And although the women have received what Wu refers to as “respectful hate mail,” from viewers who disagree with their use of the term, the overall response has been positive.

    “It was mostly like, ‘I don’t really like what you’re doing.’ I think people understand the intention behind our blog — we love our moms and we think they’re adorable,” Wu said. “It’s not like we think their English is atrocious and we want to poke fun at them.”

    Plus, Wu added, the website offers a sense of solidarity to those who lacked the same sense ofcamaraderie that she and Serena had growing up with immigrant parents.

    “For a lot of people who didn’t grow up around an Asian-American community, it’s really refreshing for them to stumble on something like this and find out that there are other people like this,” Wu said. “For me and Serena – we grew up in Fremont… our high school was 70 percent Asian. It was not weird at all to have really fobby parents. So it was something we always reveled in. So for people who didn’t grow up with that experience, I think it’s really nice to come across it and realize — and this is so cheesy — just realize that there are people just like them with parents just like theirs.”

    Of course, comedy isn’t the only way the women make their living. Serena graduated from UC Berkeley in 2009, and works as a website and iPhone game designer. After graduating with a B.A. in communications this year, Wu now has a job working with the Google Docsteam in New York City.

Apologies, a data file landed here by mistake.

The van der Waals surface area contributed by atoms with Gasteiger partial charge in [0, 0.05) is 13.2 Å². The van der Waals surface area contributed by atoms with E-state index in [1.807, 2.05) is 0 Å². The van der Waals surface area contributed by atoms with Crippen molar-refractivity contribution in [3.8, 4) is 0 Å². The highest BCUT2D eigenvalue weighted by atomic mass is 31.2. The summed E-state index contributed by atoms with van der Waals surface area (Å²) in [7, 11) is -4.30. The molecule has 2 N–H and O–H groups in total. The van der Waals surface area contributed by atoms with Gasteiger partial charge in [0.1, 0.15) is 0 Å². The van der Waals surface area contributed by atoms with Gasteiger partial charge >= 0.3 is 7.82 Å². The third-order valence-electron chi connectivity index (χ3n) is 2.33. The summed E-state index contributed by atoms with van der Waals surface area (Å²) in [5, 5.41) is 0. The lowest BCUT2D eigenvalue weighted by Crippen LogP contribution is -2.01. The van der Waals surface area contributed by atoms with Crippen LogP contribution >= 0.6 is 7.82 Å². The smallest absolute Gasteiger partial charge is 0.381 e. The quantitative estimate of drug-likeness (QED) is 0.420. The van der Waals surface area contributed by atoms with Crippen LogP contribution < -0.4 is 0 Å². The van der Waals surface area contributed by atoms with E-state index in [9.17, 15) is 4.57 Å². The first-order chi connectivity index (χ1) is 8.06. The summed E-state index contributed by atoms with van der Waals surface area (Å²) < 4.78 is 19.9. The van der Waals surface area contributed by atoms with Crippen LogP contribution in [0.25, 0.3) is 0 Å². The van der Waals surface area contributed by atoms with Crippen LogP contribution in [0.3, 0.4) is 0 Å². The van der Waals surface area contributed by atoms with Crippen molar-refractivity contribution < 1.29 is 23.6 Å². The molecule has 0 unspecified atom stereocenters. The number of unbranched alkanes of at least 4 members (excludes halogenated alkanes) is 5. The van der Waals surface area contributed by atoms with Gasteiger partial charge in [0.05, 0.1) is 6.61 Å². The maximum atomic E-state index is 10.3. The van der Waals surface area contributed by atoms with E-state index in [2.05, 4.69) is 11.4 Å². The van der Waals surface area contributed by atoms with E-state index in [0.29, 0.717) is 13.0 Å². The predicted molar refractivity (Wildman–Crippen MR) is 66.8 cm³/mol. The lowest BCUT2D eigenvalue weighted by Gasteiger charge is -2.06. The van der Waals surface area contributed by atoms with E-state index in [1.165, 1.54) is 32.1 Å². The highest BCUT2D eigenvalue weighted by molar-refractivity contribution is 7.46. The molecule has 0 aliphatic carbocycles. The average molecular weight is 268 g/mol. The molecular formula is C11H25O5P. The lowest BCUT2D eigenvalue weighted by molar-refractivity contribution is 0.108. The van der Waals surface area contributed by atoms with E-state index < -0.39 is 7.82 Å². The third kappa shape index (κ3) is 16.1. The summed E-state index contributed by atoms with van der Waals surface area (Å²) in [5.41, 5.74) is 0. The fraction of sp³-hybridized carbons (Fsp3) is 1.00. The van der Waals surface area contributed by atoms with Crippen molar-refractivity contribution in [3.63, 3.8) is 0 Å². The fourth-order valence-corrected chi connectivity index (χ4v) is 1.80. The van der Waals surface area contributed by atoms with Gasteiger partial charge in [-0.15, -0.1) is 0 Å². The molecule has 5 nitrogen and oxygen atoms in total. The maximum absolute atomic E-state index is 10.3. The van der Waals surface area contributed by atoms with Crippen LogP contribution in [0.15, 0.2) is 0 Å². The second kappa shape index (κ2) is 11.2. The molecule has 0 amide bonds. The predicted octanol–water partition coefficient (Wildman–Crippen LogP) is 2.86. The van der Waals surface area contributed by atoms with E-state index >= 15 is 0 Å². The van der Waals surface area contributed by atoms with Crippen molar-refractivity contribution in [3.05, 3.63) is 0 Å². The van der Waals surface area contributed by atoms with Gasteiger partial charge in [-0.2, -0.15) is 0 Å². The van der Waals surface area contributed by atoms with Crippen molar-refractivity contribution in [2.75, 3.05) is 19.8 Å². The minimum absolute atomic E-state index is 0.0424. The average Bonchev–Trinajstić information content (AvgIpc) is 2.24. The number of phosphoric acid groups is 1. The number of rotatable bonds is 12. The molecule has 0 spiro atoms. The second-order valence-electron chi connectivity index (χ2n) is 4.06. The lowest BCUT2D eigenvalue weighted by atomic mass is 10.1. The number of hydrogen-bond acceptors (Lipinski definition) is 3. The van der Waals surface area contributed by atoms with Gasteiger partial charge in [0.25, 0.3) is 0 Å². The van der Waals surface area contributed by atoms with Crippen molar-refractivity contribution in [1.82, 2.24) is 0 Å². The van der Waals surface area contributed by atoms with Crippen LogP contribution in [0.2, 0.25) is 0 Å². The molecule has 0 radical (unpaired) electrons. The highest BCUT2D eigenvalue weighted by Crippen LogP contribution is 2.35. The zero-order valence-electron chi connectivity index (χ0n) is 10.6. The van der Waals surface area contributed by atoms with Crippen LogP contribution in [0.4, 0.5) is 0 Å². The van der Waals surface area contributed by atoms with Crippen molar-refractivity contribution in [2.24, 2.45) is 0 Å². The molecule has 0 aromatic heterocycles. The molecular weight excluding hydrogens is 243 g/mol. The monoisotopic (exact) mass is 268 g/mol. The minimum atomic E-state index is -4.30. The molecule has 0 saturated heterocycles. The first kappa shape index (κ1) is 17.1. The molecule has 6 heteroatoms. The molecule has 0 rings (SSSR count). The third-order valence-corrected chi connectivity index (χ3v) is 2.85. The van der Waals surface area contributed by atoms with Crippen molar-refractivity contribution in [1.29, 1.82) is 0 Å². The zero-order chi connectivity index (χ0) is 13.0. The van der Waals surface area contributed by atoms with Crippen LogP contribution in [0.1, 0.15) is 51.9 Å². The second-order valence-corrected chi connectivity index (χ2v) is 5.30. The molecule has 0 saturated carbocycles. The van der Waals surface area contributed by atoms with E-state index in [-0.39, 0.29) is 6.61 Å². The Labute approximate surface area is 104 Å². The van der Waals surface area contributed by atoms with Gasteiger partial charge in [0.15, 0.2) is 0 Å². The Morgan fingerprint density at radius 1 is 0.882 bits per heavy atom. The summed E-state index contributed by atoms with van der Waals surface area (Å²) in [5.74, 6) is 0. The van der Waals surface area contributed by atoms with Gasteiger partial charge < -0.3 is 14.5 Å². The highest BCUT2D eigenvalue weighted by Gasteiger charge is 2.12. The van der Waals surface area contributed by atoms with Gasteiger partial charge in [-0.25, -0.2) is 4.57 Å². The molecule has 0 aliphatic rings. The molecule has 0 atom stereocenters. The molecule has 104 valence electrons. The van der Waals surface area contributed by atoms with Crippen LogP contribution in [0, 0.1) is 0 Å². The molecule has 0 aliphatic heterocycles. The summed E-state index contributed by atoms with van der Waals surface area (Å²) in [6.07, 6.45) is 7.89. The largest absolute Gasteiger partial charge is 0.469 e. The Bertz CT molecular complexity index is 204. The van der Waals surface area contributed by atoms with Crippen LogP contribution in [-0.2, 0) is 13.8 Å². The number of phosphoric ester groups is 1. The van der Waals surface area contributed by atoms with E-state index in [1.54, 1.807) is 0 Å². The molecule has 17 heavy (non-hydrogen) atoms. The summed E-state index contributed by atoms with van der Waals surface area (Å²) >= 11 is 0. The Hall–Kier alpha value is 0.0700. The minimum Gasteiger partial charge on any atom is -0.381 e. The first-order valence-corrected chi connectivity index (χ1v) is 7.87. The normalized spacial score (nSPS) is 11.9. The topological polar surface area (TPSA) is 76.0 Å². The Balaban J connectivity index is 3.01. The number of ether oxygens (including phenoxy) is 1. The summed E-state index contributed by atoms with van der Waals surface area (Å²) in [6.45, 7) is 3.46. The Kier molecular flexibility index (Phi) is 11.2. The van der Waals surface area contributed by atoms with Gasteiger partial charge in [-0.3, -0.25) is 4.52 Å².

“I was a communications major,” Wu said. “I was one of those people who did not know what they were going to do after graduation. I didn’t go into senior year thinking, ‘Oh, I’m definitely going to work at Google.’ I totally thought that I was just going to freelance after I graduated and just figure it out from there.”

    But Wu is confident that their website will continue to grow.

    “We do want to expand more and hopefully do merchandise, so that’s a 2011 goal,” Wu said.

    “I wouldn’t say that it’s an incredibly profitable venture — I’m not going to make a living off of it any time soon, at all. There’s no way. But it’s good side income.”

    As far as the future of fob parents, Wu said that much depends on the fate of the book after its Jan. 4 release date.

    “People always ask us about — so who knows? If My Mom is a Fob goes over really well, then maybe we’ll think about doing My Dad is a Fob, the book,” Wu said. “I actually think that the dad stories are almost funnier… [but] more people relate to MyMomIsAFob.”

    Though traffic at MyMomIsAFob is decreasing — instead of 10 submissions a day, they get roughly 10 submissions a week, according to Serena — new fobby moments continue to trickle in. And, as long as parents continue to confound their kids, those submissions will keep on coming.

    “From: Mom


    hey 25 years old girl

    wow u so old, I can believe spend time with

    u 25years. be a fung girl today.”